Lone Survivor

2014-05-09 09:52
 
What it's about:

Navy Seal, Marcus Luttrell, and his team embark on a mission to capture or kill a Taliban terrorist leader but their mission is soon compromised as a group of mountain herders happen upon them. Before long, the hunters become the prey as the Seals are faced with a fight for their very lives against overwhelming Taliban forces. Based on a true story.


What we thought:

Lone Survivor is a difficult film to review. On the one hand, it's technically impressive as veteran director Peter Berg (Friday Night Lights, The Kingdom) bounces back from the utterly atrocious Battleship with a war film that actually convinces as a realistic depiction of the horrors of war. It's well acted (it's pretty much impossible to dislike Mark Wahlberg these days), beautifully shot and boasts some of the year's best sound design. Unfortunately, it's also a total bore.

First and foremost, while it's all very well that it's based on a book of the same title, which is itself based on largely true events, the film's title is a total spoiler that robs the action of even the slightest amount of suspense – and that's not even taking into account the fact that the first five minutes of the film reveal exactly who survives (hint: he's on the poster). This may be a “serious” war film but it's unquestionably the case that, at least on one level, it's trying to work as an action thriller. Not that it comes close to succeeding. The action scenes are well shot but because you know exactly what's going to happen, it's hard to get too invested. Worse though, are the quieter moments that are theoretically supposed to amp up the tension but, as there's no actual tension, they end up being merely excruciatingly tedious.

As a war drama, it doesn't really do much better, either. The actual storyline is very bare bones, which would, of course, be perfectly fine but it's backed up with neither compelling characters, nor any sense of having something to say. On the former point, our heroes are entirely undeveloped and show little in the way of real personality, while the Taliban soldiers are little more than a faceless evil. Even the civilians that are caught between the two are strictly two-dimensional – if, admittedly, inspiringly heroic as they often stand up to the brutish Taliban. There are clearly plenty of heroic people in this cast of real-life characters so it feels churlish, if not outright disrespectful, to dismiss them but, whatever you might say about them as flesh-and-blood real life heroes, they are utterly inert as dramatic constructs.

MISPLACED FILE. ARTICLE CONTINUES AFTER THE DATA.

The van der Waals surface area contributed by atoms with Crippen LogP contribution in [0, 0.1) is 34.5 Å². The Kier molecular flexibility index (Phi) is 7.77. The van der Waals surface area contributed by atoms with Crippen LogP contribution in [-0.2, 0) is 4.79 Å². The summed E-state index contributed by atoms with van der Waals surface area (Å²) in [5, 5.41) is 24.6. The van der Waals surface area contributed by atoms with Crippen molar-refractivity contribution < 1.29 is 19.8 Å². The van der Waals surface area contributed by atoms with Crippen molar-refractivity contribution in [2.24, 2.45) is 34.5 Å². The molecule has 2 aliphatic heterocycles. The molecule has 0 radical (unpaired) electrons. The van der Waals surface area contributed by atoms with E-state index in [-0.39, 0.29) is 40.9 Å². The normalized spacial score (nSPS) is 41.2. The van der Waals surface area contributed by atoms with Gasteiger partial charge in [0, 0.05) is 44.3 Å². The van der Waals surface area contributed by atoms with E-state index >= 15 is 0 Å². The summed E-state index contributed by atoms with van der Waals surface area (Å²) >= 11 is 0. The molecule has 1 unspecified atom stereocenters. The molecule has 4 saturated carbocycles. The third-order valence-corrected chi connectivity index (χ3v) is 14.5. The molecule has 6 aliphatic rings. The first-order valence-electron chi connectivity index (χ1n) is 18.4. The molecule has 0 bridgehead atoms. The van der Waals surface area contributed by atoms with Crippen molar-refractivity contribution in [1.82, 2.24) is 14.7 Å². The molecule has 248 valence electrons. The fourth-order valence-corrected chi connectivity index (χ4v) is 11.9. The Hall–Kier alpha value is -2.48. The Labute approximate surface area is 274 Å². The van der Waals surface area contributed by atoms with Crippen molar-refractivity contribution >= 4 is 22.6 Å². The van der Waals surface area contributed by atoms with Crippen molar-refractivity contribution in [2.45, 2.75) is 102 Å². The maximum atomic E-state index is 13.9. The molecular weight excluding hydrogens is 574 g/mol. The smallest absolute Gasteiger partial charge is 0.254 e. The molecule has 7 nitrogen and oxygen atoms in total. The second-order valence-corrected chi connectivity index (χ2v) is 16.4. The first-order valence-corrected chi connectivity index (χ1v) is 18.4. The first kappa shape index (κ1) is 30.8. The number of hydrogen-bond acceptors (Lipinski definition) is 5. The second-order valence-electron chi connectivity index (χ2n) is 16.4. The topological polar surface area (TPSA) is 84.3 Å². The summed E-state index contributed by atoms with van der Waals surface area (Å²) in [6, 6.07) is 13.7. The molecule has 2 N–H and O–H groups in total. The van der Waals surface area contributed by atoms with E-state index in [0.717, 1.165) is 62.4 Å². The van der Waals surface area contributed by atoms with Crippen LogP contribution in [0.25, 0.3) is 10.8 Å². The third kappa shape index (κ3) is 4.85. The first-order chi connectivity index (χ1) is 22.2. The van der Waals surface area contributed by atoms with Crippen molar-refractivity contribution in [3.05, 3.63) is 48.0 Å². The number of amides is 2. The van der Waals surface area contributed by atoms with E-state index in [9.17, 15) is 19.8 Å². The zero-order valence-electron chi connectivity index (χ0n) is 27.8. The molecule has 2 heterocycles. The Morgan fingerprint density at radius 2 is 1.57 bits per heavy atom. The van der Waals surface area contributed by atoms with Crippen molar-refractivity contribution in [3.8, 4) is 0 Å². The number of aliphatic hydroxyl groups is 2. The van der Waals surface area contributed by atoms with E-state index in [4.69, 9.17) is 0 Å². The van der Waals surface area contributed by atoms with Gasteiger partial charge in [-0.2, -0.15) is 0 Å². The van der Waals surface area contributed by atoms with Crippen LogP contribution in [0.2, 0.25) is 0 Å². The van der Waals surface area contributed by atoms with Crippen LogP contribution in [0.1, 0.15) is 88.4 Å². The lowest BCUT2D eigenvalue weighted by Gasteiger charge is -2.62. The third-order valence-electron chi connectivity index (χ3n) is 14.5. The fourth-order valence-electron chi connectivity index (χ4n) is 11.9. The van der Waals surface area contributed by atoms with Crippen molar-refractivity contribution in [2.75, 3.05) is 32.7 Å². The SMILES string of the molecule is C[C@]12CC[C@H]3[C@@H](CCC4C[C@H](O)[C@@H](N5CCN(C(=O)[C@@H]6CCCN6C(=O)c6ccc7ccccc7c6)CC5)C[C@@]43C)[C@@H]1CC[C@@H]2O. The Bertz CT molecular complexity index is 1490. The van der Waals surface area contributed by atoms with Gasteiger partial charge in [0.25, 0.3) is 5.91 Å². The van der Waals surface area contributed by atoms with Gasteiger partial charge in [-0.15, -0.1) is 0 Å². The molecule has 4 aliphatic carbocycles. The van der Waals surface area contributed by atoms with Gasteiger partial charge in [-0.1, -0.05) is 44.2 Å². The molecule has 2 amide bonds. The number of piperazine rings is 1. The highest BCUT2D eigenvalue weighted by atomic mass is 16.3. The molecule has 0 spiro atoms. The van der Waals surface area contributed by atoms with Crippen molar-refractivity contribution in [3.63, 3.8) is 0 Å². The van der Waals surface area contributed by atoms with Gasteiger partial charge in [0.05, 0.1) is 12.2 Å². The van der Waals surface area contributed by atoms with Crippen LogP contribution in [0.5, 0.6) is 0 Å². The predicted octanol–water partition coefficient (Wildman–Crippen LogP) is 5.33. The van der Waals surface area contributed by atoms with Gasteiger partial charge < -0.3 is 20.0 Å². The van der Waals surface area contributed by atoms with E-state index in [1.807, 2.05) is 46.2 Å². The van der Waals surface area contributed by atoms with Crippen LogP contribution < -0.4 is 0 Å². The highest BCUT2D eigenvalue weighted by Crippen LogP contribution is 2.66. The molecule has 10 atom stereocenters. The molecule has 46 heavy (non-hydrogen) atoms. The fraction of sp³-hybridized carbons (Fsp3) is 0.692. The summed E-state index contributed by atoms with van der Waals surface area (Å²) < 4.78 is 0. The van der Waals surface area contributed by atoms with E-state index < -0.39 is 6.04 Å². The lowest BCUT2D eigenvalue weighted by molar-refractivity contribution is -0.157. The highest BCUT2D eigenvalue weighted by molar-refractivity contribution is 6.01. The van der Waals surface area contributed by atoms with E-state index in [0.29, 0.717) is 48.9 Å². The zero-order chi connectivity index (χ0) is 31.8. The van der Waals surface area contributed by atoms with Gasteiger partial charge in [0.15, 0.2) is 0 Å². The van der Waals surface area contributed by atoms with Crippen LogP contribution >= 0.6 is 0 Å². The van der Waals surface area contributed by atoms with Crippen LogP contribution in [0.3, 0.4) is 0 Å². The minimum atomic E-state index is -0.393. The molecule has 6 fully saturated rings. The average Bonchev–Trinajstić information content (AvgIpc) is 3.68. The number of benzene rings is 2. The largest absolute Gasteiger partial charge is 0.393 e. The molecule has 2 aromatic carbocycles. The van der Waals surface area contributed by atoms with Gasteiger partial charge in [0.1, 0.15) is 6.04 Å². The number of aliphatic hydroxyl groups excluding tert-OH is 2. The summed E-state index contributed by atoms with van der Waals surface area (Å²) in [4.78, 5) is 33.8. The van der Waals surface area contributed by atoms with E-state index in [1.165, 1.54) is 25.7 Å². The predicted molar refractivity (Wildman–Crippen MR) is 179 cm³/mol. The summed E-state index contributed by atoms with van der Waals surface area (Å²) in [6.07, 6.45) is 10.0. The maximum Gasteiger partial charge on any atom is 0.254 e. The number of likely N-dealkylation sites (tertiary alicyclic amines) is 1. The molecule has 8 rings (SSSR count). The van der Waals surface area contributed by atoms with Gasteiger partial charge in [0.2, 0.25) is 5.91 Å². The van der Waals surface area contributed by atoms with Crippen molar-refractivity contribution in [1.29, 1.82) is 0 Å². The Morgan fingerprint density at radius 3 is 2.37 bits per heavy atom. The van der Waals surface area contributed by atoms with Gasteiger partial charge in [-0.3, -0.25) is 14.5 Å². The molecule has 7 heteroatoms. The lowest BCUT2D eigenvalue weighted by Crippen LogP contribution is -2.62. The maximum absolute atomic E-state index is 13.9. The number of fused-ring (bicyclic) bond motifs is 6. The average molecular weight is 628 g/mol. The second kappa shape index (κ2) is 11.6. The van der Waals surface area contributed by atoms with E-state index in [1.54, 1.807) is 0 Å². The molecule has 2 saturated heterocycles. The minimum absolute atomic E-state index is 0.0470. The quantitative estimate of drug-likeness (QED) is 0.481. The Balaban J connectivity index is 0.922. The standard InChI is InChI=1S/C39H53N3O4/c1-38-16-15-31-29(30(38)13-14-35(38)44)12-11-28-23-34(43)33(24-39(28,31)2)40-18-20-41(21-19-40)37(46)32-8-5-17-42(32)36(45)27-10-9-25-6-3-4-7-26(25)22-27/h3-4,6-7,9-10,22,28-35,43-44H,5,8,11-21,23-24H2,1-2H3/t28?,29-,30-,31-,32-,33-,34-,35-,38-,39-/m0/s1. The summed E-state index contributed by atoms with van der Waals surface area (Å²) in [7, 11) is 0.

Then there's the “message” of the film. This is clearly not a movie of moral complexity or political intrigue but is, very simply, a recount of a group of young soldiers trying to survive against impossible odds. The American soldiers are the goodies, the Taliban guerillas are the baddies and though that may be broadly accurate, it certainly doesn't reflect any of the complexities of the situation and, despite only really focusing on a handful of soldiers, it never really gives us a sense of an individual's view of the war. Yes, there are also the brave villagers but the film has little more to say about them than the fact that they are heroic and that, hey, not all Afghanis support this fringe extremist group. Who knew, right?

The only thing, then, that the film really has to say is that war is, like, bad, m'kay? Again, who knew? I mean sure, it's a point that is damn near impossible to argue against but how many war movies do we have to see with this exact same theme? Especially when so many war stories do it so much better than it is here. Stuff like Apocalypse Now or Garth Ennis' war comics, show just how powerful the “war is hell” theme can be but that's because they're always backed by strong characters, thematic richness, memorable stylistic choices and/ or a powerful emotional under- (or over-) current. Lone Survivor tells us that “war is hell” but that's all it tells us. That may be enough for war-movie junkies, but it certainly isn't enough for me.